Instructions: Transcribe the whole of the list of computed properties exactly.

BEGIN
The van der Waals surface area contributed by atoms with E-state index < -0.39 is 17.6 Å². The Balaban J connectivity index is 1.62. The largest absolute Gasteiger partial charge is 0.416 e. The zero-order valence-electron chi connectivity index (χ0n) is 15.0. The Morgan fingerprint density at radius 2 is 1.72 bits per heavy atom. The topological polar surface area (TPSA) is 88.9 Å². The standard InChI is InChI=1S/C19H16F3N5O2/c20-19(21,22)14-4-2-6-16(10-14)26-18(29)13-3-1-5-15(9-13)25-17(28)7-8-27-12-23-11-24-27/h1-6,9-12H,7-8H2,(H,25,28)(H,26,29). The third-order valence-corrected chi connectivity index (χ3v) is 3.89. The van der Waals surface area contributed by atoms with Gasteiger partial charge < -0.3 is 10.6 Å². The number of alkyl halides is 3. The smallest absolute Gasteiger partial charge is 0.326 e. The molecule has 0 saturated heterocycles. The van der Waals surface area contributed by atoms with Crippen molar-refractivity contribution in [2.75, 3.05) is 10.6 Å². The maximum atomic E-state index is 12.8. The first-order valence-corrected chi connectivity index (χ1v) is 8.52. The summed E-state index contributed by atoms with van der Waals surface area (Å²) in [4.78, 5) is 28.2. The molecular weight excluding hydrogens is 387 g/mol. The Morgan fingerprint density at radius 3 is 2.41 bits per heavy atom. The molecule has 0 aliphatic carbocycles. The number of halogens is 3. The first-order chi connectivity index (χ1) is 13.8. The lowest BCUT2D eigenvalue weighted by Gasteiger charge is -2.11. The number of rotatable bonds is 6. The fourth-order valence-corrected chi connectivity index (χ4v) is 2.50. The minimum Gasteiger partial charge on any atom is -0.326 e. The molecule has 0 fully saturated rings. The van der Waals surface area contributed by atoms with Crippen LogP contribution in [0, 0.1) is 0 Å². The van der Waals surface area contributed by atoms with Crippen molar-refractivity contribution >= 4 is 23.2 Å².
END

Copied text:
The van der Waals surface area contributed by atoms with E-state index < -0.39 is 17.6 Å². The Balaban J connectivity index is 1.62. The largest absolute Gasteiger partial charge is 0.416 e. The zero-order valence-electron chi connectivity index (χ0n) is 15.0. The Morgan fingerprint density at radius 2 is 1.72 bits per heavy atom. The topological polar surface area (TPSA) is 88.9 Å². The standard InChI is InChI=1S/C19H16F3N5O2/c20-19(21,22)14-4-2-6-16(10-14)26-18(29)13-3-1-5-15(9-13)25-17(28)7-8-27-12-23-11-24-27/h1-6,9-12H,7-8H2,(H,25,28)(H,26,29). The third-order valence-corrected chi connectivity index (χ3v) is 3.89. The van der Waals surface area contributed by atoms with Gasteiger partial charge < -0.3 is 10.6 Å². The number of alkyl halides is 3. The smallest absolute Gasteiger partial charge is 0.326 e. The molecule has 0 saturated heterocycles. The van der Waals surface area contributed by atoms with Crippen molar-refractivity contribution in [2.75, 3.05) is 10.6 Å². The maximum atomic E-state index is 12.8. The first-order valence-corrected chi connectivity index (χ1v) is 8.52. The summed E-state index contributed by atoms with van der Waals surface area (Å²) in [4.78, 5) is 28.2. The molecular weight excluding hydrogens is 387 g/mol. The Morgan fingerprint density at radius 3 is 2.41 bits per heavy atom. The molecule has 0 aliphatic carbocycles. The number of halogens is 3. The first-order chi connectivity index (χ1) is 13.8. The lowest BCUT2D eigenvalue weighted by Gasteiger charge is -2.11. The number of rotatable bonds is 6. The fourth-order valence-corrected chi connectivity index (χ4v) is 2.50. The minimum Gasteiger partial charge on any atom is -0.326 e. The molecule has 0 fully saturated rings. The van der Waals surface area contributed by atoms with Crippen LogP contribution in [0, 0.1) is 0 Å². The van der Waals surface area contributed by atoms with Crippen molar-refractivity contribution >= 4 is 23.2 Å².